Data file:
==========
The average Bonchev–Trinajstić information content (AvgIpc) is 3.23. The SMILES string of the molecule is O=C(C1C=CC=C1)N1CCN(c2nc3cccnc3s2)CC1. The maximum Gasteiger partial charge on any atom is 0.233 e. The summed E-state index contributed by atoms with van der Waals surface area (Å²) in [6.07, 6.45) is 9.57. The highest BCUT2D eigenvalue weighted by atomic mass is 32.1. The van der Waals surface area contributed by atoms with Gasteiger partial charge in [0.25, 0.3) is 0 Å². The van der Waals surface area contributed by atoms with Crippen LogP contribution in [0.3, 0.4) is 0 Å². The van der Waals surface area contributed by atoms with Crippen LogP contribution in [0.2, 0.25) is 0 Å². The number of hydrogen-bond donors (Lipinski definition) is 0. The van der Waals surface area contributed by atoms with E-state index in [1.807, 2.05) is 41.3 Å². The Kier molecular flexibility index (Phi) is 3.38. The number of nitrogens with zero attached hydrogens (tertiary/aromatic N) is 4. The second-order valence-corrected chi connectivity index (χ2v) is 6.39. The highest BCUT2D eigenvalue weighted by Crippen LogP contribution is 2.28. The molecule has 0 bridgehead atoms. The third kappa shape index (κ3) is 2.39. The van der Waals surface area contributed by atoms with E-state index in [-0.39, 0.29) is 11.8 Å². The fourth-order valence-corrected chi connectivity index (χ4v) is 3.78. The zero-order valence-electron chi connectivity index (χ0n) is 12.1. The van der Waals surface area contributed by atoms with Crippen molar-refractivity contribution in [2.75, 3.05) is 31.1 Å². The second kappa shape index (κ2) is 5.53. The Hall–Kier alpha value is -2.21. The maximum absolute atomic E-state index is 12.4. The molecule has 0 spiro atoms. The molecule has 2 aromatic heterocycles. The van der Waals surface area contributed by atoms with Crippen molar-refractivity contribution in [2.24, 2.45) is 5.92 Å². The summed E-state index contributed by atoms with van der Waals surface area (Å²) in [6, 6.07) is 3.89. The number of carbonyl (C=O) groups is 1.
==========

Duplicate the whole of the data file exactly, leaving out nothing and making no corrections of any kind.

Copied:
The average Bonchev–Trinajstić information content (AvgIpc) is 3.23. The SMILES string of the molecule is O=C(C1C=CC=C1)N1CCN(c2nc3cccnc3s2)CC1. The maximum Gasteiger partial charge on any atom is 0.233 e. The summed E-state index contributed by atoms with van der Waals surface area (Å²) in [6.07, 6.45) is 9.57. The highest BCUT2D eigenvalue weighted by atomic mass is 32.1. The van der Waals surface area contributed by atoms with Gasteiger partial charge in [0.25, 0.3) is 0 Å². The van der Waals surface area contributed by atoms with Crippen LogP contribution in [0.3, 0.4) is 0 Å². The van der Waals surface area contributed by atoms with Crippen LogP contribution in [0.2, 0.25) is 0 Å². The number of hydrogen-bond donors (Lipinski definition) is 0. The van der Waals surface area contributed by atoms with E-state index in [1.807, 2.05) is 41.3 Å². The Kier molecular flexibility index (Phi) is 3.38. The number of nitrogens with zero attached hydrogens (tertiary/aromatic N) is 4. The second-order valence-corrected chi connectivity index (χ2v) is 6.39. The highest BCUT2D eigenvalue weighted by Crippen LogP contribution is 2.28. The molecule has 0 bridgehead atoms. The third kappa shape index (κ3) is 2.39. The van der Waals surface area contributed by atoms with E-state index in [-0.39, 0.29) is 11.8 Å². The fourth-order valence-corrected chi connectivity index (χ4v) is 3.78. The zero-order valence-electron chi connectivity index (χ0n) is 12.1. The van der Waals surface area contributed by atoms with Crippen molar-refractivity contribution in [2.75, 3.05) is 31.1 Å². The second kappa shape index (κ2) is 5.53. The Hall–Kier alpha value is -2.21. The maximum absolute atomic E-state index is 12.4. The molecule has 0 spiro atoms. The molecule has 2 aromatic heterocycles. The van der Waals surface area contributed by atoms with Crippen molar-refractivity contribution in [2.24, 2.45) is 5.92 Å². The summed E-state index contributed by atoms with van der Waals surface area (Å²) in [6, 6.07) is 3.89. The number of carbonyl (C=O) groups is 1.